Fun! Although, I'm familiar with limericks, I never really knew about them until today.

Cheers - Ellen | http://thecynicalsailor.blogspot.com/2016/04/l-is-for-lazy-jacks-nancy-drew.html

Lidy Wilks said...

@Em-Musing lol, that's great!
@Mary Very true. They're catchy which makes it fun to read and write.
@Hunter Thanks. :-D
@The Cynical Sailor Thanks. Always glad to spread some poetry knowledge.

Bish Denham said...

Love a good limerick! A favorite of mine is by Dixon Lanier Merritt written in 1910. (slight variations abound)

A wonderful bird is the pelican.
He bill will hold more than his belly can.
He can take in his beak,
All he needs for a week,
But I don't know how in the hell he can.

Liz A. said...

I may have to try this. Don't have time (or the headspace) to do it at this moment, however.

Susan A Eames said...

Limericks take me back to school where we were taught the form at a young age... probably because they are such fun and a great way to introduce poetry to children.

Susan A Eames from
Travel, Fiction and Photos

Darla M Sands said...

I don't feel up to writing a limerick but I can share a story. I met my first love when he lent me a book of limericks. Nice introduction, especially when I found the note he put inside. ~wink~
Awakening Dreams and Conquering Nightmares with a Pen
Happy blogging!

Ryan Carty said...

Wicked fun post. When I worked at UPS, we'd spend hours making up limericks about each other. Some of my favorite memoies are from that time.

Huntress said...

Love, absolutely worship limericks. I was a fair hand at them in my day. But alas, time is my master today and I must resist.
Did I say I love limericks?

Lidy Wilks said...

@Bish Thanks for sharing. It's quite funny and cute. Now interested in reading more of Dixon's poems.
@Liz Oh, I'd love to see what you come up with.
@Susan Yes, limericks are a great way to introduce poetry to children. Rhyming poems like limericks, and nursery rhymes, have that sing song quality that make it fun and engaging. It's what makes Mother Goose poems so timeless.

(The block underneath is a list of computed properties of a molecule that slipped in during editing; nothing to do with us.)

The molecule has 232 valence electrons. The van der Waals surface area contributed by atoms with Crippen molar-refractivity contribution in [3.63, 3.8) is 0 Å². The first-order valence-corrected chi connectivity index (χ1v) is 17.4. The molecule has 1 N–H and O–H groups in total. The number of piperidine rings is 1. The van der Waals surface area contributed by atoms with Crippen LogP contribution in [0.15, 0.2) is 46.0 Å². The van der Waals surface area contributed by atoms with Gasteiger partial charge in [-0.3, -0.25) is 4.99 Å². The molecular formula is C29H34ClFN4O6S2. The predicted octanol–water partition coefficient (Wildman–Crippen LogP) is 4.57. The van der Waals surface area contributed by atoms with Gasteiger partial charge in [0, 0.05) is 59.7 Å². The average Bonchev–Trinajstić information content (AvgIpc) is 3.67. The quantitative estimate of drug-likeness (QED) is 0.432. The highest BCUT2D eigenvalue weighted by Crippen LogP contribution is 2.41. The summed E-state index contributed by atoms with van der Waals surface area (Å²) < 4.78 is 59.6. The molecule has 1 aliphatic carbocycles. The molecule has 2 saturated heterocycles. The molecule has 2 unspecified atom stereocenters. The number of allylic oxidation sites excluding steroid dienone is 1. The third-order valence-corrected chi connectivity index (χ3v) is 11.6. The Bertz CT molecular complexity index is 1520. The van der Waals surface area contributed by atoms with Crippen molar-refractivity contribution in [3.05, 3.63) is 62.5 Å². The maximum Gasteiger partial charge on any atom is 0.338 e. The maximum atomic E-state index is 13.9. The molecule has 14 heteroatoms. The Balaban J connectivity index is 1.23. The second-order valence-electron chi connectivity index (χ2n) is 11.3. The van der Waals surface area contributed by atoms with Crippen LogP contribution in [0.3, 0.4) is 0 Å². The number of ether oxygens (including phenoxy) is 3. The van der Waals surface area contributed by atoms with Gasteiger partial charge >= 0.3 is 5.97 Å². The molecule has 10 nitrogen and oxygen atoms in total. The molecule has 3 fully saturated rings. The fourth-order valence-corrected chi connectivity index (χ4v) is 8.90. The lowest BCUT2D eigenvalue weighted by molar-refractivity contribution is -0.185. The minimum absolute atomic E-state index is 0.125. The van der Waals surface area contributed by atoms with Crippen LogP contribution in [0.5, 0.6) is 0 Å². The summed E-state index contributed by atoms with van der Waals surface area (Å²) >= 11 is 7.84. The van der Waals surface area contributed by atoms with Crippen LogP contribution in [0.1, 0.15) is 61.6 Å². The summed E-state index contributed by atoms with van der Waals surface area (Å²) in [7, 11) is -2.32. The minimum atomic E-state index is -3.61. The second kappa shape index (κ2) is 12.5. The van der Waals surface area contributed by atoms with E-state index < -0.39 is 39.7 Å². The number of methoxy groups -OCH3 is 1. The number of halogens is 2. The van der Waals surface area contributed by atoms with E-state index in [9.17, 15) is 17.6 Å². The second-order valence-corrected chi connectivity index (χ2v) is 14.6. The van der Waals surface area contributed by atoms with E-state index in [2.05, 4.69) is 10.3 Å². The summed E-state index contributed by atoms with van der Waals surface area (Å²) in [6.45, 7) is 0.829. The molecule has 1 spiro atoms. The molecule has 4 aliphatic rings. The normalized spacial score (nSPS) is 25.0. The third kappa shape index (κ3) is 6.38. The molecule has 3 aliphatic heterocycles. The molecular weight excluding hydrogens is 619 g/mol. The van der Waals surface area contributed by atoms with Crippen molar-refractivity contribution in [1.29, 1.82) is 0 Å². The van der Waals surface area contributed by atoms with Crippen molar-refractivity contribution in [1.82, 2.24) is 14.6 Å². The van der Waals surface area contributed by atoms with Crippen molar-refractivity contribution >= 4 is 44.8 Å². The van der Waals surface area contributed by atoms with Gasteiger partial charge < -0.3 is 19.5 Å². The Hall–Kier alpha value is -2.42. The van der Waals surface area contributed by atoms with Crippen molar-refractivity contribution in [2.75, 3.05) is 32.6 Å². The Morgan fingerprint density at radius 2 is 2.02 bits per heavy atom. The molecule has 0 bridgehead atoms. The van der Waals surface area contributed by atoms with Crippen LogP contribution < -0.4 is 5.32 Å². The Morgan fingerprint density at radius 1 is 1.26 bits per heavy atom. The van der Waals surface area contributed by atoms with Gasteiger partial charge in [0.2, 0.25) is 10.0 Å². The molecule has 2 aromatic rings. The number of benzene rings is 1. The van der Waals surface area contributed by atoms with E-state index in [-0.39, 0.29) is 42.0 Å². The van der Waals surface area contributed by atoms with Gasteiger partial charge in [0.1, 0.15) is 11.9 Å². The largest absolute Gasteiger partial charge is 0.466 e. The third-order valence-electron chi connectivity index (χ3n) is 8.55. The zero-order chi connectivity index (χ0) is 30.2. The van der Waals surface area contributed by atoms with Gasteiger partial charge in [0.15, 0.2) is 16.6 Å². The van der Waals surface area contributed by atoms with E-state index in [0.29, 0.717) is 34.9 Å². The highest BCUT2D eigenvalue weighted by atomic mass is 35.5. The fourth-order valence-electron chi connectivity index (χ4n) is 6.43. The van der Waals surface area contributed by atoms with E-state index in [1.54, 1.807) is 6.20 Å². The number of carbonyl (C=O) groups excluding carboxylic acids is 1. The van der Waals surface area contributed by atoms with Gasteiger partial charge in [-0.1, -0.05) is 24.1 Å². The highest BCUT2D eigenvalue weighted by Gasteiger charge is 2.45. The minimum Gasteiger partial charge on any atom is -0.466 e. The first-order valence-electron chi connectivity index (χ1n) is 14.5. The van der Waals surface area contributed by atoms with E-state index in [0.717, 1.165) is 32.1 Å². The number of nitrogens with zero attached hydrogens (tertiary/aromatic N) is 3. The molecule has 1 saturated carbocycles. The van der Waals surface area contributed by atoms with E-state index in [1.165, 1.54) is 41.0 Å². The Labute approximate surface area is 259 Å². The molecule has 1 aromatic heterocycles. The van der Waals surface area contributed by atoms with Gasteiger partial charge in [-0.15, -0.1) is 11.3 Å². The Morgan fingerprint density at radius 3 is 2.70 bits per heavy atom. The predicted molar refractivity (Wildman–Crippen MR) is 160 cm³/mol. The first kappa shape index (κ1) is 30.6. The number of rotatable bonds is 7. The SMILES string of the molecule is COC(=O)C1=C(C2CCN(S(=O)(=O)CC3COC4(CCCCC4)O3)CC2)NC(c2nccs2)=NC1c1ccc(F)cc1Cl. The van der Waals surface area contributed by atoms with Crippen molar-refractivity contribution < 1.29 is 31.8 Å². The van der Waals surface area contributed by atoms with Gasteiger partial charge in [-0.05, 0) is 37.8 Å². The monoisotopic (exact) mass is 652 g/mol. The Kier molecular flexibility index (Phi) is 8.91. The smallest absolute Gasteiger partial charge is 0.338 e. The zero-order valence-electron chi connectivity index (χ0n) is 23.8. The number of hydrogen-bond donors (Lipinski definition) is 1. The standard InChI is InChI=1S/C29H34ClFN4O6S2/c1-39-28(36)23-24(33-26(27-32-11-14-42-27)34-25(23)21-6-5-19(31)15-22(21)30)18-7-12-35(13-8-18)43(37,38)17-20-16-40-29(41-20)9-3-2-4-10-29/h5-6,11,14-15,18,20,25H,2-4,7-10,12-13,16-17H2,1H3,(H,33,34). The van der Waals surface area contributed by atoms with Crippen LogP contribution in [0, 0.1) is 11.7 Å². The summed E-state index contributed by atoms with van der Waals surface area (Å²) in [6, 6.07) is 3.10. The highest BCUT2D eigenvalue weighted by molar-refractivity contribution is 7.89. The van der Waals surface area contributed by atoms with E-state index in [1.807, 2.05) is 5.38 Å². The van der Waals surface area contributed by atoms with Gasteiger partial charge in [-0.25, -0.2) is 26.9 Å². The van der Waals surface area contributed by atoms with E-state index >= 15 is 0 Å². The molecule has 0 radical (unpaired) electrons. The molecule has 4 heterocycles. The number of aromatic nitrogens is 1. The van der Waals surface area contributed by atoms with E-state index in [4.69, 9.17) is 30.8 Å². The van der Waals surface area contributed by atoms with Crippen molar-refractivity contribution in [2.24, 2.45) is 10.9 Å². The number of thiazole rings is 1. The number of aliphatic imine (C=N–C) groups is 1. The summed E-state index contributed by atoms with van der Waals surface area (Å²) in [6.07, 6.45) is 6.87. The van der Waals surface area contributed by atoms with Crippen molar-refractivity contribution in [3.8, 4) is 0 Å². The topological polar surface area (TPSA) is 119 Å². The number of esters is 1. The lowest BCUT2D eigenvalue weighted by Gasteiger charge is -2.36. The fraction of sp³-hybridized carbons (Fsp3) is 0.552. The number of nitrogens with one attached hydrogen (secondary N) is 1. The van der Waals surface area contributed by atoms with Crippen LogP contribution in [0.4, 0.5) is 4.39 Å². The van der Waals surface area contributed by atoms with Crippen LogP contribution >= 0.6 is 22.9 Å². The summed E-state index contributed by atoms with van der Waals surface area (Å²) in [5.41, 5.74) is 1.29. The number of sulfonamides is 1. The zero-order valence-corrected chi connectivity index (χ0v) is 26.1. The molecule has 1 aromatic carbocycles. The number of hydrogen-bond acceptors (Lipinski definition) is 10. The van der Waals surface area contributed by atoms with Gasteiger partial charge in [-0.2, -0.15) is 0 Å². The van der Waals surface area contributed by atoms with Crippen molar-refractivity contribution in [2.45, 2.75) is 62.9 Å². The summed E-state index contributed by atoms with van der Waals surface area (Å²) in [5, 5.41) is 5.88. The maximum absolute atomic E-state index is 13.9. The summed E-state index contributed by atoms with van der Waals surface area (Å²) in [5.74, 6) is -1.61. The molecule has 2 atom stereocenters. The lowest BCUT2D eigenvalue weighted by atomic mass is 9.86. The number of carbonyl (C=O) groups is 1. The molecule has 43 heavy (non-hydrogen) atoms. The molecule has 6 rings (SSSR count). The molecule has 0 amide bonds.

@Darla Aww, that so sweet. I wonder what he wrote on the note? ;-D
@Ryan Thanks for sharing that trip down memory lane. What a great and fun way to spend your time with each other.

Chrys Fey said...

I've never written a limerick. I'm sort of an amateurish poet. I do like to write song lyrics thought so I'll definitely have to give this a shot some time.

Sunni said...

Very interesting post in limericks.


Arti Jain said...

I love Limericks. When I was a primary school teacher, limericks and shape poems generated the most hilarity and laughter in class.
Here's one by John Irwin. It's called 'Limerick' (from the Works: my poetry bible)
A limerick's cleverly versed-
The second line rhymes with the first;
The third one is short,
The fourth's the same sort,
And the last line is often the worst.

I like your nun in a tight dress. Thank you.

Lidy Wilks said...

@Chrys do give it a try. I'm sure you'll have fun doing it.
@sunning thank you 😄
@arti the strict rhyme scheme of a Limerick and the shape poems are stimulating to the ears and eyes. It's why also works like Mother Goose nursery rhymes and Dr. Seuss remain popular.Thanks for sharing the poem. 😄

Huntress said...

There once was a man from Nebraaka
Who moved to the wilds of Alaska.
He said he'd been told
It wasn't that cold.
But is that enough, I ask ya.